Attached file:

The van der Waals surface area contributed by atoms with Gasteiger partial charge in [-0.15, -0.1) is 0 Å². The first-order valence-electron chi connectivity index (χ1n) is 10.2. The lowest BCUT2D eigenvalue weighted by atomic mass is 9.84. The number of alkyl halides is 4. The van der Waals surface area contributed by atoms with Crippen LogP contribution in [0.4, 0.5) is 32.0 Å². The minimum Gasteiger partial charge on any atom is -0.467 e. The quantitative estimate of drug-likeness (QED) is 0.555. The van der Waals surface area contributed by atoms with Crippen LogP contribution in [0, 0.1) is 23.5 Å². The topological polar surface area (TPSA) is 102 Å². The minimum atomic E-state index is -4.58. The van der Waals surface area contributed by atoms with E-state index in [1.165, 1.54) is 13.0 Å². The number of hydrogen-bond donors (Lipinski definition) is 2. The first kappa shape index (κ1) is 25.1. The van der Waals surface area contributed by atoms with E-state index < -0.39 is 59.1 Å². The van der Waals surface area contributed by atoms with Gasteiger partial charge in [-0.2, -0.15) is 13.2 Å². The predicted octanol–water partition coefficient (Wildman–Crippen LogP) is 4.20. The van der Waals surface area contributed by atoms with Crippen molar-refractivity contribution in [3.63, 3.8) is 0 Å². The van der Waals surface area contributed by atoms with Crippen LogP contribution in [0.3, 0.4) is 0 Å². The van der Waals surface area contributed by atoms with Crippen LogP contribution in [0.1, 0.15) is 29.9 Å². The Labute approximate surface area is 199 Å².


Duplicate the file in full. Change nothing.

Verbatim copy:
The van der Waals surface area contributed by atoms with Gasteiger partial charge in [-0.15, -0.1) is 0 Å². The first-order valence-electron chi connectivity index (χ1n) is 10.2. The lowest BCUT2D eigenvalue weighted by atomic mass is 9.84. The number of alkyl halides is 4. The van der Waals surface area contributed by atoms with Crippen LogP contribution in [0.4, 0.5) is 32.0 Å². The minimum Gasteiger partial charge on any atom is -0.467 e. The quantitative estimate of drug-likeness (QED) is 0.555. The van der Waals surface area contributed by atoms with Crippen LogP contribution in [0, 0.1) is 23.5 Å². The topological polar surface area (TPSA) is 102 Å². The minimum atomic E-state index is -4.58. The van der Waals surface area contributed by atoms with E-state index in [1.165, 1.54) is 13.0 Å². The number of hydrogen-bond donors (Lipinski definition) is 2. The first kappa shape index (κ1) is 25.1. The van der Waals surface area contributed by atoms with E-state index < -0.39 is 59.1 Å². The van der Waals surface area contributed by atoms with Gasteiger partial charge in [-0.2, -0.15) is 13.2 Å². The predicted octanol–water partition coefficient (Wildman–Crippen LogP) is 4.20. The van der Waals surface area contributed by atoms with Crippen molar-refractivity contribution in [3.63, 3.8) is 0 Å². The van der Waals surface area contributed by atoms with Crippen LogP contribution in [0.3, 0.4) is 0 Å². The van der Waals surface area contributed by atoms with Crippen LogP contribution in [0.1, 0.15) is 29.9 Å². The Labute approximate surface area is 199 Å².